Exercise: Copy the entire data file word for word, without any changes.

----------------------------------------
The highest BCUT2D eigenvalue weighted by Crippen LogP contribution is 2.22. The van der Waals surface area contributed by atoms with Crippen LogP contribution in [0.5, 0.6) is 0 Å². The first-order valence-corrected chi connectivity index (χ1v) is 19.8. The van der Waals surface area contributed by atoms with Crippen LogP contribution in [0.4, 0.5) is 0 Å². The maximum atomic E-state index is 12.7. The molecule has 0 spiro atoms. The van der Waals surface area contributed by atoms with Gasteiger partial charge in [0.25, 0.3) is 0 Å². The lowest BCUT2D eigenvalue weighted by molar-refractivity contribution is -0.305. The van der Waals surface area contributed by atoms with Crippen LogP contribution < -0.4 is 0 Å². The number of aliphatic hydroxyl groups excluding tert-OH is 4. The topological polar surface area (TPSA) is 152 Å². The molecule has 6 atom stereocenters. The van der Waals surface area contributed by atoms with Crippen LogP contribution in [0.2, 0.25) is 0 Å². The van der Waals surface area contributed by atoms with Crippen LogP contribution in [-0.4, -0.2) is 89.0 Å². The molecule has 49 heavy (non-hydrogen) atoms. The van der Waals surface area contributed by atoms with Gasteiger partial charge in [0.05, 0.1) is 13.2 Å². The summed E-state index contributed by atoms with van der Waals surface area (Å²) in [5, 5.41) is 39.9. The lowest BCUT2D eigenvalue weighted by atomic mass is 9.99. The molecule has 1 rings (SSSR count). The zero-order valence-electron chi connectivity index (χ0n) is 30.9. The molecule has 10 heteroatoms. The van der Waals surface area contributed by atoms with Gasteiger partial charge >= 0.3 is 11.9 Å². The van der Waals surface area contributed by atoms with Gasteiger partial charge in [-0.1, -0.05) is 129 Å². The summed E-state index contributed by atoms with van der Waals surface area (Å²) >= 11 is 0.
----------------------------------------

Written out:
The highest BCUT2D eigenvalue weighted by Crippen LogP contribution is 2.22. The van der Waals surface area contributed by atoms with Crippen LogP contribution in [0.5, 0.6) is 0 Å². The first-order valence-corrected chi connectivity index (χ1v) is 19.8. The van der Waals surface area contributed by atoms with Crippen LogP contribution in [0.4, 0.5) is 0 Å². The maximum atomic E-state index is 12.7. The molecule has 0 spiro atoms. The van der Waals surface area contributed by atoms with Gasteiger partial charge in [0.25, 0.3) is 0 Å². The lowest BCUT2D eigenvalue weighted by molar-refractivity contribution is -0.305. The van der Waals surface area contributed by atoms with Crippen LogP contribution < -0.4 is 0 Å². The number of aliphatic hydroxyl groups excluding tert-OH is 4. The topological polar surface area (TPSA) is 152 Å². The molecule has 6 atom stereocenters. The van der Waals surface area contributed by atoms with Crippen LogP contribution in [0.2, 0.25) is 0 Å². The van der Waals surface area contributed by atoms with Crippen LogP contribution in [-0.4, -0.2) is 89.0 Å². The molecule has 49 heavy (non-hydrogen) atoms. The van der Waals surface area contributed by atoms with Gasteiger partial charge in [0.05, 0.1) is 13.2 Å². The summed E-state index contributed by atoms with van der Waals surface area (Å²) in [5, 5.41) is 39.9. The lowest BCUT2D eigenvalue weighted by atomic mass is 9.99. The molecule has 1 rings (SSSR count). The zero-order valence-electron chi connectivity index (χ0n) is 30.9. The molecule has 10 heteroatoms. The van der Waals surface area contributed by atoms with Gasteiger partial charge >= 0.3 is 11.9 Å². The van der Waals surface area contributed by atoms with Gasteiger partial charge in [-0.1, -0.05) is 129 Å². The summed E-state index contributed by atoms with van der Waals surface area (Å²) >= 11 is 0.